At the beginning of last school year I was in a discussion with my principal about how to raise our state standardized test scores. I told her that I knew how to raise the scores. It was simple, really. As math teachers, we just needed to continuously have students practice the key math concepts covered by the all-powerful state test. It was all a matter of repetition.
Now I am not a big fan of teaching to the test but if my boss (the state) has determined that 7th graders are responsible to know a certain body of mathematical knowledge before they leave my classroom, then by-golly I am going to try my best to get them there.
As I shared my keen insight with the principal, she looked at me and asked if I had been talking to our math department chairmen. I hadn’t. It turns out that we had just decided to purchase a rather expensive daily warmup program to use with our students.
What would this warmup program do? It would offer repeated exposure to the most important math concepts in the 7th grade state standards. These warmups are strongly correlated with the standards, have been field-tested, and proven to increase the results of students on our state test.
Just Common Sense?
This all made perfect sense to me. If I want my students to know how to use the Pythagorean Theorem to determine the unknown length of one side of a right triangle, it stands to reason that they will be more successful if they have seen the concept 10 times over the course of the year rather than two times. That’s not rocket science.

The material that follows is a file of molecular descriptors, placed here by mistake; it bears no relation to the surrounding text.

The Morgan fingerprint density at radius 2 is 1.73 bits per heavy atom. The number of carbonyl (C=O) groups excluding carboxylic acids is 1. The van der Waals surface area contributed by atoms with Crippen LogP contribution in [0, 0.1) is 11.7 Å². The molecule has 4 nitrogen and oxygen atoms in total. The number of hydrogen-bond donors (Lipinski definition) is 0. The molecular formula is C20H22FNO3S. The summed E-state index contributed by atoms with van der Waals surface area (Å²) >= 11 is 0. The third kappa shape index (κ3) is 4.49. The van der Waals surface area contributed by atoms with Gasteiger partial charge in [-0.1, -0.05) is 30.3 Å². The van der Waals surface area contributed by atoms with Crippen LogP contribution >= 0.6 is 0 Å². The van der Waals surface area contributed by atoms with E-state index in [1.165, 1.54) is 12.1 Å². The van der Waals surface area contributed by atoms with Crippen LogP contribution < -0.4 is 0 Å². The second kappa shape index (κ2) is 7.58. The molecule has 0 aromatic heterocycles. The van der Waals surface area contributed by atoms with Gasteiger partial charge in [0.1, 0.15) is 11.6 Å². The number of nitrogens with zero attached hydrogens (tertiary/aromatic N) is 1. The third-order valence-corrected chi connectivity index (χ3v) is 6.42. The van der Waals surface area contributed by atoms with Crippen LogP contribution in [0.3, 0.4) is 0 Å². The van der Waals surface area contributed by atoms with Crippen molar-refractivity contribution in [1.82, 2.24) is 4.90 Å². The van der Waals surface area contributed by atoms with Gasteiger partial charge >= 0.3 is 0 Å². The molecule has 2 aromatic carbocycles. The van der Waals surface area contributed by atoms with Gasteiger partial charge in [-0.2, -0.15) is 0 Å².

What I Used To Do
In the past, I have worked hard to teach a concept when it appeared in my curriculum. Then, a week or two before the test, I had crammed three-quarters of a year’s material into a multi-day review session. That was it. My students often saw the concepts twice, once when I taught it and once more right before the test. Needless to say, this was not the most effective way to offer students multiple opportunities to demonstrate mastery of the key math standards.
What I Do Now
Now I spend the first few minutes of each class period giving the students 5 warmup problems that help spiral our state grade-level standards. Students are given the opportunity to practice using the skills that they have previously learned in the context of the given word problems. The see the key standards over and over again during the course of the 130-day warmup program.
Sometimes the students are given problems that we have not yet reached in the sequence of our math text. As students correct their warmups, I present a brief explanation of the solutions to these problems. I realize that not every student will master the new concept in that mini-lesson, but some will. The next time that particualar type of problem is given, more students will be successful than before.
By the time I taught Pythagorean Theorem last year, my students had no trouble picking out the Pythagorean Triples and using them to solve for the missing side length of a right triangle. This concept had been presented over and over again in our warmup program.
My teaching colleague (Jason) and I were discussing our results today. Even though we did not begin using our new warmup program until about the second semester, our grade level percentage of students that were proficient or advanced on the state standardized test increased by 16% last year. This was one of the largest increases in our school district.